The e-volution of shipping

The e-volution of shipping

The ever more powerful e-commerce platforms such as Amazon and Alibaba, with their customer focus, want full speed ahead. Will shipping ride this wave or be crushed by it?

Text: Campbell Black Photo: 123RF

There’s no ignoring the increasing clout of online shopping. Such was growth in the US last year that magazine DigitalCommerce360 called the fourth quarter a ‘blockbuster’. In that one quarter, online retail grew more than it did in all of 2011 - seven years have made a huge difference as options have multiplied online and e-commerce platforms have grown more customer-savvy. In the US, 13% of all retail was made up of browsing and clicking on the web, last year.

This presents opportunities but also challenges for shipping, points out KD Adamson at maritime foresight firm Futurenautics. “We’ve seen Amazon get a license as a freight forwarder, we’ve seen Maersk tie up with Alibaba. There’s all sorts of manoeuvring going on at a strategic level,” she tells Twentyfour7. “The concern, when it comes to e-commerce, is that they are so incredibly good at data, analytics, and prediction, using technology to relentlessly focus on customers, and shipping’s not.”

Mauro Sacchi, Director of Strategy and Business Development, Marine Solutions at Wärtsilä, thinks that shipping industry knows they have to develop and are doing so slowly. “If the parties in a very fragmented industry don’t cooperate in a transparent manner, the only way forward is consolidating,” he says.

Fusing companies gives shipping a better grip on the supply-chain, he points out, not least thanks to connectivity and data analysis which give greater insight along the entire supply chain. “These developments have made an unstoppable wave. This is not something driven by shipping, it is driven by global e-commerce and customers. Regardless of whether shipping wants to or not, they will be hit by this wave. Are they going to ride the wave and seize the opportunity?” he ponders.

Not everyone will survive though, the middle-men will be trimmed from the equation, he forecasts. But he emphasises one big thing that shipping can learn from e-commerce. “These companies are very good at inventory management and forecasting based on the expected behaviour of the end users,” he says. Thus, shipping just needs to follow in e-commerce’s wake. Customer satisfaction is paramount, regardless of where one sits in the supply chain, that’s the only way to stay afloat.

His judgement aligns with that of Adamson: meet the needs of e-commerce customers or shipping’s going to miss out on opportunities. “The only expertise shipping has is in operating ships, and as more of that becomes automated and driven by smart algorithms the less relevant shipping domain knowledge is in the supply chain,” she warns.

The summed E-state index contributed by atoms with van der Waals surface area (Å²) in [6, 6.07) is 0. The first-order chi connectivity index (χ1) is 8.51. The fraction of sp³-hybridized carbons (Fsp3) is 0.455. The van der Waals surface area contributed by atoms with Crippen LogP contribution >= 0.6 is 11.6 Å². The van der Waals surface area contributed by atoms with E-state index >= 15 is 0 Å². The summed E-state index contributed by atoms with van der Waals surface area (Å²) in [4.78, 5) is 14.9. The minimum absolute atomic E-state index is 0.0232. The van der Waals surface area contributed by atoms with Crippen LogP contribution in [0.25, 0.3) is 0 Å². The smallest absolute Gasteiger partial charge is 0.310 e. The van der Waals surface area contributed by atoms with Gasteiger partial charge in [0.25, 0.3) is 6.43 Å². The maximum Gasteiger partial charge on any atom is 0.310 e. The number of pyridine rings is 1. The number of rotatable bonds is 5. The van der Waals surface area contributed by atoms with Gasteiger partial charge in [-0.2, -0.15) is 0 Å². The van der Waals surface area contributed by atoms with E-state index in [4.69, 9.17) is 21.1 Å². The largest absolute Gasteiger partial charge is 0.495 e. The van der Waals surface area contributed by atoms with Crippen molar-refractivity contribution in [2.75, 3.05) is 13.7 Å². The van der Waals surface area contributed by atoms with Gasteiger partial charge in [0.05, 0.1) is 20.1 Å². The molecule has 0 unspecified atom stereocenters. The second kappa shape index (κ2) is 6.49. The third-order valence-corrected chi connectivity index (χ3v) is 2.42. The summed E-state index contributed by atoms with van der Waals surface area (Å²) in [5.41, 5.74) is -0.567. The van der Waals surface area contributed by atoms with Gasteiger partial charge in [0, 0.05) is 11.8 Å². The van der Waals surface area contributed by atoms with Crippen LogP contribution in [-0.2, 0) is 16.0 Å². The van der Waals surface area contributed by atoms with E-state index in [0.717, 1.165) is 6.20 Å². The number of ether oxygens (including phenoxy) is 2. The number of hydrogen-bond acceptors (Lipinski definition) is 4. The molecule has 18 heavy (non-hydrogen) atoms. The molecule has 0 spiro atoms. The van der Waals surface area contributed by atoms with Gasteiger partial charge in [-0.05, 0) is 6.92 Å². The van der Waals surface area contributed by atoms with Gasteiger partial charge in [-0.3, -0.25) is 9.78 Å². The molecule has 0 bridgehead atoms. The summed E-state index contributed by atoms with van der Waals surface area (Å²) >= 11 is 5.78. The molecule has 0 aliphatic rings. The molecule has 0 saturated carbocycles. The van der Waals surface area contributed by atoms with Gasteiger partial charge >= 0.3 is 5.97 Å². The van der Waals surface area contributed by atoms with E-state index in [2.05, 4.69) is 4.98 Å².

From click to delivery

In some ways, there are conflicting interests between shipping and e-commerce. And it all boils down to money. In 2016, McKinsey wrote a report called “Container shipping: The untapped value of customer engagement”. The thrust of their argument was that cost-cutting in shipping lessens its ability to meet new demands. The report mentioned slow steaming, staff reductions in customer-facing teams, and trimming in general. “These moves have, in some cases, temporarily buoyed profitability, but they’ve also made life worse for their customers.”

The report authors found widespread discontent in the industry, despite lower costs, and wrote “any short-term savings carriers might have achieved from cost cuts could ultimately be erased as shippers turn to competitors who can better meet their needs.”

Adamson agrees with the report: “If it is going to come to a head-to-head, Amazon’s going to win because satisfying the customer is their raison d’être. If shipping doesn’t become more reliable, efficient and transparent, there’s a very real risk that online platforms say ‘We can do this ourselves’. We can fill in the shipping part of the intelligent transportation system which will be highly interoperable, automated, and seamless with the other modes.”

Customers want as short a wait as possible between click and delivery, which means that e-commerce wants to keep up to speed. They want to quickly stock their warehouses close to the end customer so they don’t need to send out “We’re sorry to inform you” emails about unforeseen delays. Greater reliability would take some pressure off the speed issue, however. Shipping companies can be somewhat slow as long as they sail into port on schedule and allow e-commerce companies to plan ahead.